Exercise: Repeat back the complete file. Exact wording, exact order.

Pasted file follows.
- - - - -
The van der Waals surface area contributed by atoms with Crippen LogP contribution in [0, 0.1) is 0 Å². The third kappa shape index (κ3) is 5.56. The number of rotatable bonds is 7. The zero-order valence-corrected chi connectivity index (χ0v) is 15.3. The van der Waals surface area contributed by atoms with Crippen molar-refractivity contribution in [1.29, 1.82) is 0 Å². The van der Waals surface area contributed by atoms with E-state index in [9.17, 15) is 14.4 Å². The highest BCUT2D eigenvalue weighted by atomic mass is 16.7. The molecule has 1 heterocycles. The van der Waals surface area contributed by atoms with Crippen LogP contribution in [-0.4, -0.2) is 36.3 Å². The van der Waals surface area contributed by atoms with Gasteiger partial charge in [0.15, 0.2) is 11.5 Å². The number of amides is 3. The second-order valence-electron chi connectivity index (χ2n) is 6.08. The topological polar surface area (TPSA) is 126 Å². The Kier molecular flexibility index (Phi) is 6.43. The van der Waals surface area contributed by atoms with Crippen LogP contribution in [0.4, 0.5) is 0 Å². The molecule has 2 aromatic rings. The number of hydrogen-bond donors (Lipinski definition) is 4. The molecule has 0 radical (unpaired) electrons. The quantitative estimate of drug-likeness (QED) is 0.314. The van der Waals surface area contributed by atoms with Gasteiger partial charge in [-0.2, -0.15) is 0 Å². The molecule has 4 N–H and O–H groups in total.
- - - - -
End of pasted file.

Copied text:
The van der Waals surface area contributed by atoms with Crippen LogP contribution in [0, 0.1) is 0 Å². The third kappa shape index (κ3) is 5.56. The number of rotatable bonds is 7. The zero-order valence-corrected chi connectivity index (χ0v) is 15.3. The van der Waals surface area contributed by atoms with Crippen molar-refractivity contribution in [1.29, 1.82) is 0 Å². The van der Waals surface area contributed by atoms with E-state index in [9.17, 15) is 14.4 Å². The highest BCUT2D eigenvalue weighted by atomic mass is 16.7. The molecule has 1 heterocycles. The van der Waals surface area contributed by atoms with Crippen LogP contribution in [-0.4, -0.2) is 36.3 Å². The van der Waals surface area contributed by atoms with Gasteiger partial charge in [0.15, 0.2) is 11.5 Å². The number of amides is 3. The second-order valence-electron chi connectivity index (χ2n) is 6.08. The topological polar surface area (TPSA) is 126 Å². The Kier molecular flexibility index (Phi) is 6.43. The van der Waals surface area contributed by atoms with Crippen LogP contribution in [0.4, 0.5) is 0 Å². The molecule has 2 aromatic rings. The number of hydrogen-bond donors (Lipinski definition) is 4. The molecule has 0 radical (unpaired) electrons. The quantitative estimate of drug-likeness (QED) is 0.314. The van der Waals surface area contributed by atoms with Gasteiger partial charge in [-0.2, -0.15) is 0 Å². The molecule has 4 N–H and O–H groups in total.